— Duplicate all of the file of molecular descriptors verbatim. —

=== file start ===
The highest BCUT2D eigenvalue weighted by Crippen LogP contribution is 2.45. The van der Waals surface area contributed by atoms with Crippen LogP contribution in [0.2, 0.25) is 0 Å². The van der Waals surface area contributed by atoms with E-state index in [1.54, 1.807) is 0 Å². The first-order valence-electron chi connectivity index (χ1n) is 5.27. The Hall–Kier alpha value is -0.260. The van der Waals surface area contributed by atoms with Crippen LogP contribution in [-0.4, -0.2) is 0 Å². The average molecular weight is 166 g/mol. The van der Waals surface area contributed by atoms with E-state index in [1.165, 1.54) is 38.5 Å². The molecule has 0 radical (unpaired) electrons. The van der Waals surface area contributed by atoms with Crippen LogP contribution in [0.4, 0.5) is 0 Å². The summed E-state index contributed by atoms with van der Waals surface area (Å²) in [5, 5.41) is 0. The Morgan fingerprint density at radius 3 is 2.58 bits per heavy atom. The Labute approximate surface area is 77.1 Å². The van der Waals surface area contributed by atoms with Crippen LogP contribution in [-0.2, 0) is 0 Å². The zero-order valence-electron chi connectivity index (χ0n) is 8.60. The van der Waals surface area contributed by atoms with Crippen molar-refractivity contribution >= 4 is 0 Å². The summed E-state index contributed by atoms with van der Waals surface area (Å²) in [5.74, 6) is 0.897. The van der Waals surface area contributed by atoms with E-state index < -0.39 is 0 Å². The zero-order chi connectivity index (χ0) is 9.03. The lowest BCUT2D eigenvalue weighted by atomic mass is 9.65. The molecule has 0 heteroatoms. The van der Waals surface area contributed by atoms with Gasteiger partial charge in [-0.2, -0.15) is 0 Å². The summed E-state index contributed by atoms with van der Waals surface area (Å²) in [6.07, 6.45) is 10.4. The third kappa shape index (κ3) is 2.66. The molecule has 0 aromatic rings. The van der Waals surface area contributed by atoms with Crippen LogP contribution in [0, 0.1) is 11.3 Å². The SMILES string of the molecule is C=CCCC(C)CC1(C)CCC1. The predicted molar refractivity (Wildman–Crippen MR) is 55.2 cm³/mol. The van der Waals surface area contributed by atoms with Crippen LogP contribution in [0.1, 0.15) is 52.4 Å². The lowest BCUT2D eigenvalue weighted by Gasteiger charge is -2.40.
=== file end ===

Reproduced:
The highest BCUT2D eigenvalue weighted by Crippen LogP contribution is 2.45. The van der Waals surface area contributed by atoms with Crippen LogP contribution in [0.2, 0.25) is 0 Å². The van der Waals surface area contributed by atoms with E-state index in [1.54, 1.807) is 0 Å². The first-order valence-electron chi connectivity index (χ1n) is 5.27. The Hall–Kier alpha value is -0.260. The van der Waals surface area contributed by atoms with Crippen LogP contribution in [-0.4, -0.2) is 0 Å². The average molecular weight is 166 g/mol. The van der Waals surface area contributed by atoms with E-state index in [1.165, 1.54) is 38.5 Å². The molecule has 0 radical (unpaired) electrons. The van der Waals surface area contributed by atoms with Crippen LogP contribution in [0.4, 0.5) is 0 Å². The summed E-state index contributed by atoms with van der Waals surface area (Å²) in [5, 5.41) is 0. The Morgan fingerprint density at radius 3 is 2.58 bits per heavy atom. The Labute approximate surface area is 77.1 Å². The van der Waals surface area contributed by atoms with Crippen LogP contribution in [-0.2, 0) is 0 Å². The zero-order valence-electron chi connectivity index (χ0n) is 8.60. The van der Waals surface area contributed by atoms with Crippen molar-refractivity contribution >= 4 is 0 Å². The summed E-state index contributed by atoms with van der Waals surface area (Å²) in [5.74, 6) is 0.897. The van der Waals surface area contributed by atoms with E-state index < -0.39 is 0 Å². The zero-order chi connectivity index (χ0) is 9.03. The lowest BCUT2D eigenvalue weighted by atomic mass is 9.65. The molecule has 0 heteroatoms. The van der Waals surface area contributed by atoms with Gasteiger partial charge in [-0.2, -0.15) is 0 Å². The summed E-state index contributed by atoms with van der Waals surface area (Å²) in [6.07, 6.45) is 10.4. The third kappa shape index (κ3) is 2.66. The molecule has 0 aromatic rings. The van der Waals surface area contributed by atoms with Crippen LogP contribution in [0, 0.1) is 11.3 Å². The SMILES string of the molecule is C=CCCC(C)CC1(C)CCC1. The predicted molar refractivity (Wildman–Crippen MR) is 55.2 cm³/mol. The van der Waals surface area contributed by atoms with Crippen LogP contribution in [0.1, 0.15) is 52.4 Å². The lowest BCUT2D eigenvalue weighted by Gasteiger charge is -2.40.